What is a pro-life issue?
Recently, we’ve been told immigration is a pro-life issue. Oh, and refugees are a pro-life issue. Plus, gun control. Don’t forget keeping Obamacare intact. And also the marginal tax rate is definitely a pro-life issue.
But apparently, one thing is no longer a pro-life issue for some—abortion.
During national debates over gun violence, immigration, refugees and even tax reform, my social media feeds were filled with calls for a “consistent pro-life ethic”.
Yet for many, those passionate pleas suddenly disappeared when the pro-life issue being discussed was actually abortion itself.
This week, the Senate failed to pass the Pain-Capable Unborn Child Protection Act, which would ban elective abortions after the 20-week mark for the baby.
And many of those who were so heartily calling for pro-life consistency remained conspicuously silent.
Let me be clear, I’m not opposed to an expanded understanding of what it means to be “pro-life.” It is contradictory to fight recognition of the unborn child’s inherent worth, but dismiss it in the refugee or prisoner.
Location does not determine personhood, be it in the womb or a war-torn country.
I am, however, struck by the relative silence of many during the recent debate over a ban on abortions beyond the 20th week, a point at which science indicates the developing human feels pain.
The bill not only made exceptions for the life of the mother, but also for instances of rape and incest. It also states that a woman who undergoes a prohibited abortion cannot be prosecuted for it.
The 20-week ban is supported by a Diflucan side effects and even slim majorities of Democrats and those who self-identify as pro-choice.
Passing this legislation would remove us from being one of only seven nations in the world to allow elective abortion after 20 weeks. Currently, we are part of the dubious group of countries that includes China, North Korea and Vietnam.
In debates over other issues, conservatives were called hypocrites for claiming to be pro-life, yet not being supportive enough of the various other causes. It was said they were placing partisanship over principles.
There is truth there. If you only speak out about pro-life issues that suit your political party that can be a sign of hypocrisy. Many claim to be pro-life, but are actually pro-their political party.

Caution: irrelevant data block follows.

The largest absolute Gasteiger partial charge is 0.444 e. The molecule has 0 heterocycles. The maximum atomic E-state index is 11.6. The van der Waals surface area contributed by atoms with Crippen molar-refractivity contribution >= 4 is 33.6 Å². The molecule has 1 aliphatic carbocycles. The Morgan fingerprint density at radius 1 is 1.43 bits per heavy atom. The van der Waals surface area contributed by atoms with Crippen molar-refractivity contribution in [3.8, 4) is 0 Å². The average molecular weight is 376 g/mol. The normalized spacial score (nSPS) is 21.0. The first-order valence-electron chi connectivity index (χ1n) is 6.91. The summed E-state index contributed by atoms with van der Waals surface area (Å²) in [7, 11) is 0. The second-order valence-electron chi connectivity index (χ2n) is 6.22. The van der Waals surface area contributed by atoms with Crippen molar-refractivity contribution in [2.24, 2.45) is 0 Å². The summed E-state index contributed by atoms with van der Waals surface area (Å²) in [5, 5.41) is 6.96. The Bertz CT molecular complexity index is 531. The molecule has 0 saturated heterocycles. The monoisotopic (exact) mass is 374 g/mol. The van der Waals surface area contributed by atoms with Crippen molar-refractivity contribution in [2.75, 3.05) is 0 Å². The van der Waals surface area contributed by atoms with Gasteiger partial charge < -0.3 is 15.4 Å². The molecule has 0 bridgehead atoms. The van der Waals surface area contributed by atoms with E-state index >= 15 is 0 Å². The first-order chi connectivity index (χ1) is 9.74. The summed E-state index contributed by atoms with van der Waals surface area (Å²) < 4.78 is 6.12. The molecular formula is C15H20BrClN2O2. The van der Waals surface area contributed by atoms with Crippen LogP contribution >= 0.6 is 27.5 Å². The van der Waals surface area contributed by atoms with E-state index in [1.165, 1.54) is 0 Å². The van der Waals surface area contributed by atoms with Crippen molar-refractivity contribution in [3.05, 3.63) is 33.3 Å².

That works both ways, however.
Pro-life progressive and moderate Christians that chastise conservatives for not speaking out, sometimes against their own political party, on issues like refugees and immigration cannot claim the pro-life moral high ground when exercising their own opportune silence on abortion.
I do not question their pro-life beliefs, but it is hard to not question their pro-life commitment when they avoid speaking publicly when it could be the most useful, but also the most politically costly.
They would have to demand their party go against the demands of their donors and a loud portion of their base to pass a bipartisan bill. That cannot be done without costs and some seemed unwilling to pay it.
In some ways, this is an argument from silence. And that is not always fair. Simply because a person did not share their opinion on social media about the 20-week abortion ban, I cannot assume they opposed it or that they were being cowardly.
However, it does become suspicious when people claim to be pro-life and write frequently about the need to add other issues to the pro-life cause, but fail to speak out when it is their political party blocking a pro-life cause.
I don’t write this to condemn, but to challenge pro-life progressives. You are right to ask for consistency among those claiming the pro-life label.
You are right that being pro-life should mean more than being against abortion. But being pro-life can never mean anything less than being against abortion.
To achieve a culture that values all lives, we need your voice. But if you cannot stand up and use that voice to speak against abortion of viable babies who feel pain in the womb, you do not get to lecture on what it means to be “pro-life.”